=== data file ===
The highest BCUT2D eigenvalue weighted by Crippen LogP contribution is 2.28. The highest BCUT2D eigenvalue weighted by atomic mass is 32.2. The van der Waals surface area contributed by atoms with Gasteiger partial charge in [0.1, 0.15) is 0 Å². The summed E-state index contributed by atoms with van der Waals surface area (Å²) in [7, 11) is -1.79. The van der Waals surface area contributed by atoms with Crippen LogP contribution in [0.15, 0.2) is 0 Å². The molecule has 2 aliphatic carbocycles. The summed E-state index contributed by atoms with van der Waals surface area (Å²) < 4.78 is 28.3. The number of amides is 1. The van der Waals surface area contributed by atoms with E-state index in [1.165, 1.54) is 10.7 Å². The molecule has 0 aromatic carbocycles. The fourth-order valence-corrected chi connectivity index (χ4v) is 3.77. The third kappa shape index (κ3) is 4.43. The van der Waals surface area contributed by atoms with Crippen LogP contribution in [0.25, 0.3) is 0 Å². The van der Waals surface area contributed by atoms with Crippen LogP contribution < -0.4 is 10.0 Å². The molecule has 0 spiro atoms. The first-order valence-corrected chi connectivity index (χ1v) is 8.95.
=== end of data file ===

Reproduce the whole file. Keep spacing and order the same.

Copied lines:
The highest BCUT2D eigenvalue weighted by Crippen LogP contribution is 2.28. The highest BCUT2D eigenvalue weighted by atomic mass is 32.2. The van der Waals surface area contributed by atoms with Gasteiger partial charge in [0.1, 0.15) is 0 Å². The summed E-state index contributed by atoms with van der Waals surface area (Å²) in [7, 11) is -1.79. The van der Waals surface area contributed by atoms with Crippen LogP contribution in [0.15, 0.2) is 0 Å². The molecule has 2 aliphatic carbocycles. The summed E-state index contributed by atoms with van der Waals surface area (Å²) < 4.78 is 28.3. The number of amides is 1. The van der Waals surface area contributed by atoms with E-state index in [1.165, 1.54) is 10.7 Å². The molecule has 0 aromatic carbocycles. The fourth-order valence-corrected chi connectivity index (χ4v) is 3.77. The third kappa shape index (κ3) is 4.43. The van der Waals surface area contributed by atoms with Crippen LogP contribution in [0.25, 0.3) is 0 Å². The van der Waals surface area contributed by atoms with Crippen LogP contribution < -0.4 is 10.0 Å². The molecule has 0 spiro atoms. The first-order valence-corrected chi connectivity index (χ1v) is 8.95.